The colossal costs of parliamentary suspension
For many Malaysians who have grown cynical and frustrated with the political machination, Parliament is irrelevant, and whether it is convened does not make any difference to their livelihood.
Two colossal costs may have been overlooked in such apathy. No matter how bad you think this country is, we can always end up worse, much worse than where we are now.
Financially, the federal and state governments can spend without any legislative oversight. The Emergency (Essential Powers) Ordinance has been amended to allow the prime minister (through the Treasurer) and all the 13 menteri besar/chief ministers to be unconstrained by the government Funding Act 1983 and Treasury Bills (Local) Act 1946.
When the pandemic ends, each and every Malaysian may be burdened with a higher share of the national debt. Are you ready to have a double disaster of economic instability on top of political instability?
Healthwise, the political need for an ongoing pandemic to stay in power may affect the government’s best judgement to act on the pandemic, notwithstanding the full efforts of the technocrats and frontliners.
Solution 1: A Muhyiddin government on CSA with Harapan/Umno
How can we get our Parliament back in action so that the constitutional expectation that “the Cabinet shall be collectively responsible to the Parliament” as per Article 43(3) can happen?
This was the powerful reminder posed by Dewan Rakyat deputy speaker Azalina Othman Said in her letter to Attorney-General Idrus Harun on Feb 17, a week before the king’s statement.
Only two ways seem possible, but both are extremely difficult.
The first is for Harapan and/or even Umno to strike a ‘confidence and supply agreement’ (CSA) with Muhyiddin, prolonging his premiership (a fait accompli until Parliament reconvened) for 18-27 months in exchange for the end of the emergency. This can include some fundamental reforms that would level the playing field for the opposition from now till GE15:
• A fixed and pre-announced date for GE15, with UndiI18, Automatic Voter Registration (AVR), extensive absentee voting, digital campaigning and political financing reform implemented.
• Parliamentary reform, including recognition of a shadow cabinet, setting up of parliamentary select committees (PSCs) to shadow every ministry and real avenue for private member’s bills so that opposition lawmakers and government backbenchers can shape national policies and legislation.
• Equitable Constituency Development Fund (CDF) so that opposition lawmakers do not lose out by default in constituency service.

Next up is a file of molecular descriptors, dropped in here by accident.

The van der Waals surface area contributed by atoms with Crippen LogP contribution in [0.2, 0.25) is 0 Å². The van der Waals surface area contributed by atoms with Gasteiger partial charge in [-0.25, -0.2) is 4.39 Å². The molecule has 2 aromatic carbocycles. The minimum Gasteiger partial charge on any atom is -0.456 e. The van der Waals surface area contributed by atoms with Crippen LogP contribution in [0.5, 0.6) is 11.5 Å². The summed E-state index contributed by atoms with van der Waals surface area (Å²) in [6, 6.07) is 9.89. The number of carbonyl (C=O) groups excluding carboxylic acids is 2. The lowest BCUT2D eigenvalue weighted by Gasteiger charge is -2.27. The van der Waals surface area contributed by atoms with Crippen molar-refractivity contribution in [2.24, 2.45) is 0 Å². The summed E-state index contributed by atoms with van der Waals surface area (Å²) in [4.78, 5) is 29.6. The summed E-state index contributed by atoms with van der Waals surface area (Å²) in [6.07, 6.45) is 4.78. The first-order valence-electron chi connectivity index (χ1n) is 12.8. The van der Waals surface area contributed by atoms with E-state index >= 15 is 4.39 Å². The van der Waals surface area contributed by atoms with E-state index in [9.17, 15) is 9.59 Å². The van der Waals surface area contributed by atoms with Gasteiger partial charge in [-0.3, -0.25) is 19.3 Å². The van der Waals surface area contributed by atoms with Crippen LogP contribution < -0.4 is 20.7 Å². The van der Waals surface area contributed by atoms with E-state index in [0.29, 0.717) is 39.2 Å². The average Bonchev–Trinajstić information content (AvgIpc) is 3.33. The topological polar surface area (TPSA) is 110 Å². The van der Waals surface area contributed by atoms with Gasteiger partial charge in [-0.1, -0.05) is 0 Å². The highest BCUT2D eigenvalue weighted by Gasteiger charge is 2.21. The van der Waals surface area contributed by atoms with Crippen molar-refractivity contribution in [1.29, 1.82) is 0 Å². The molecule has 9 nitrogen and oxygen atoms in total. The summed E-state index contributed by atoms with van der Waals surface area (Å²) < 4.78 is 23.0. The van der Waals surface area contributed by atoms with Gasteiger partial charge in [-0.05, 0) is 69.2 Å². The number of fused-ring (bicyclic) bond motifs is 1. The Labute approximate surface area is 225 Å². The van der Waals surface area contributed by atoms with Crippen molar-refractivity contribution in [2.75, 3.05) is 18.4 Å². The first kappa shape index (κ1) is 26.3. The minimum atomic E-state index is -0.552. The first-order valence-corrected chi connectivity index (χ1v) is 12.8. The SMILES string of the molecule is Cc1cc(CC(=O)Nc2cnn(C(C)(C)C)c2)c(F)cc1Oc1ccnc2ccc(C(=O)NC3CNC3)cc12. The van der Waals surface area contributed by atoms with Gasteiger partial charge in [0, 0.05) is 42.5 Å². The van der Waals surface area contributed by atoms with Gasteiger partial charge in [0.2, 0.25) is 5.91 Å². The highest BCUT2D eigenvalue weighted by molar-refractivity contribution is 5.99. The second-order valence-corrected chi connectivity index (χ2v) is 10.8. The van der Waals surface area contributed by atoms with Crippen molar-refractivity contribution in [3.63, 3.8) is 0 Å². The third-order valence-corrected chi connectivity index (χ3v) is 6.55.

• Establishment of a Public Prosecution Office independent from the Attorney-General’s Chambers to end selective prosecution and witch hunts.
• Decentralisation, recall election mechanism and other measures that reduce party-hopping.
This would allow Muhyiddin some political peace to concentrate on the pandemic and economy and leave a legacy as the eighth prime minister.
With or without these reforms, he will not continue as prime minister after GE15. Hence, he has nothing to lose. The deal may not benefit the rest of Bersatu, but why should Muhyiddin put his six-year-old party above his own legacy?
Instead of betting that luck will be with them in the current winner-takes-all game, PAS and GPS (Gabungan Parti Sarawak) should consider buying a ‘political insurance’. With strong regional bases, a level playing field with decentralised power will only benefit them in the long run.
Solution 2: A Harapan-Umno fixed-term reform government
If Muhyiddin is adamant about prolonging the emergency, then the second solution is for Harapan and Umno to form a new government but confine it to the same 18-to-27-month pact.
Umno does not want to accept an Anwar-led government for the fear that its second-fiddler position will continue after GE15. A ‘fixed-term reform pact’ will absolve Umno of such danger as it can still contest against Harapan in GE15 and may emerge as the largest party.
The suspension of Parliament must end as soon as possible if Malaysia wants a quicker victory against Covid-19 and restoration of political and economic stability.
Both the political elites and the public need to consider their choices rationally and remove pipe-dreams from the menu. The choices that please us emotionally often may not serve our best interests and vice versa.
By : WONG CHIN HUAT (an Essex-trained political scientist working on political institutions and group conflicts) – MALAYSIAKINI